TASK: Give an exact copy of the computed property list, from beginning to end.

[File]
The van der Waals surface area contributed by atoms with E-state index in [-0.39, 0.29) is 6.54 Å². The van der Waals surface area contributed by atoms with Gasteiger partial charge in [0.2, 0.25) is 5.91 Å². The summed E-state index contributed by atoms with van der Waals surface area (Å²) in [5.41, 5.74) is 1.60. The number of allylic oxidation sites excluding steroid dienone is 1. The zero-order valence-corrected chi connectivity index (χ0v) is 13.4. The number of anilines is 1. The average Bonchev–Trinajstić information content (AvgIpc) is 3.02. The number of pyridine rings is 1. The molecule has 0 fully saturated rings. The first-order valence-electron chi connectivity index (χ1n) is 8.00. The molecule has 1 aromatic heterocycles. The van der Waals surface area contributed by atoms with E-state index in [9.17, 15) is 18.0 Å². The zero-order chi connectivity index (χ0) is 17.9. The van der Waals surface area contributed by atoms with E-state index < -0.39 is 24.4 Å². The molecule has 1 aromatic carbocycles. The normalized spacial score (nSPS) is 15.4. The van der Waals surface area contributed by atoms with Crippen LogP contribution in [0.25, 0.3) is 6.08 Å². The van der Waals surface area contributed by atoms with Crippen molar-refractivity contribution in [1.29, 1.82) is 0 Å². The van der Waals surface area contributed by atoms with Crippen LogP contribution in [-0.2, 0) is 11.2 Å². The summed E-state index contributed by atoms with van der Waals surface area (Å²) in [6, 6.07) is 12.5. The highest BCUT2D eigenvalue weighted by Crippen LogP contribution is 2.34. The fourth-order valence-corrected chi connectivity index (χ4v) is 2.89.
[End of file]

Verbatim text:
The van der Waals surface area contributed by atoms with E-state index in [-0.39, 0.29) is 6.54 Å². The van der Waals surface area contributed by atoms with Gasteiger partial charge in [0.2, 0.25) is 5.91 Å². The summed E-state index contributed by atoms with van der Waals surface area (Å²) in [5.41, 5.74) is 1.60. The number of allylic oxidation sites excluding steroid dienone is 1. The zero-order valence-corrected chi connectivity index (χ0v) is 13.4. The number of anilines is 1. The average Bonchev–Trinajstić information content (AvgIpc) is 3.02. The number of pyridine rings is 1. The molecule has 0 fully saturated rings. The first-order valence-electron chi connectivity index (χ1n) is 8.00. The molecule has 1 aromatic heterocycles. The van der Waals surface area contributed by atoms with E-state index in [9.17, 15) is 18.0 Å². The zero-order chi connectivity index (χ0) is 17.9. The van der Waals surface area contributed by atoms with E-state index < -0.39 is 24.4 Å². The molecule has 1 aromatic carbocycles. The normalized spacial score (nSPS) is 15.4. The van der Waals surface area contributed by atoms with Crippen LogP contribution in [0.25, 0.3) is 6.08 Å². The van der Waals surface area contributed by atoms with Crippen molar-refractivity contribution in [1.29, 1.82) is 0 Å². The van der Waals surface area contributed by atoms with Crippen LogP contribution in [-0.2, 0) is 11.2 Å². The summed E-state index contributed by atoms with van der Waals surface area (Å²) in [6, 6.07) is 12.5. The highest BCUT2D eigenvalue weighted by Crippen LogP contribution is 2.34. The fourth-order valence-corrected chi connectivity index (χ4v) is 2.89.